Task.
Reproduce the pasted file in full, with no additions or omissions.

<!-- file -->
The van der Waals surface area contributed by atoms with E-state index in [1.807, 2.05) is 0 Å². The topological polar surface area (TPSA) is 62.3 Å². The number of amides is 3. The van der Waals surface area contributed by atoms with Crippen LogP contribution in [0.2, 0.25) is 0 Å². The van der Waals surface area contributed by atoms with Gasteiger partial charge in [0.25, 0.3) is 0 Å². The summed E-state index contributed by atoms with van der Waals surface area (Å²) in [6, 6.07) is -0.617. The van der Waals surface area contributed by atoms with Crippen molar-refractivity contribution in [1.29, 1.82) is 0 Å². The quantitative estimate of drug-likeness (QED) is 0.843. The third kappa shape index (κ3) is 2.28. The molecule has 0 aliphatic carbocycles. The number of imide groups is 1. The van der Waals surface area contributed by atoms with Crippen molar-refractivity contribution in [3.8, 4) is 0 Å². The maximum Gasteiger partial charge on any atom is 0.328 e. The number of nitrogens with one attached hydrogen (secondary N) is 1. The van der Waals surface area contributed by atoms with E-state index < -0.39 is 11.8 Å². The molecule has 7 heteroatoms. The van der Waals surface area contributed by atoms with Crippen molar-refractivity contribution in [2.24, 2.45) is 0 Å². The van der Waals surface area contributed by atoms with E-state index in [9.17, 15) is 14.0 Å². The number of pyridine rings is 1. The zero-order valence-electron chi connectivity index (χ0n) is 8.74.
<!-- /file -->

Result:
The van der Waals surface area contributed by atoms with E-state index in [1.807, 2.05) is 0 Å². The topological polar surface area (TPSA) is 62.3 Å². The number of amides is 3. The van der Waals surface area contributed by atoms with Crippen LogP contribution in [0.2, 0.25) is 0 Å². The van der Waals surface area contributed by atoms with Gasteiger partial charge in [0.25, 0.3) is 0 Å². The summed E-state index contributed by atoms with van der Waals surface area (Å²) in [6, 6.07) is -0.617. The van der Waals surface area contributed by atoms with Crippen molar-refractivity contribution in [1.29, 1.82) is 0 Å². The quantitative estimate of drug-likeness (QED) is 0.843. The third kappa shape index (κ3) is 2.28. The molecule has 0 aliphatic carbocycles. The number of imide groups is 1. The van der Waals surface area contributed by atoms with Crippen molar-refractivity contribution in [3.8, 4) is 0 Å². The maximum Gasteiger partial charge on any atom is 0.328 e. The number of nitrogens with one attached hydrogen (secondary N) is 1. The van der Waals surface area contributed by atoms with E-state index < -0.39 is 11.8 Å². The molecule has 7 heteroatoms. The van der Waals surface area contributed by atoms with Crippen molar-refractivity contribution in [2.24, 2.45) is 0 Å². The van der Waals surface area contributed by atoms with E-state index in [9.17, 15) is 14.0 Å². The number of pyridine rings is 1. The zero-order valence-electron chi connectivity index (χ0n) is 8.74.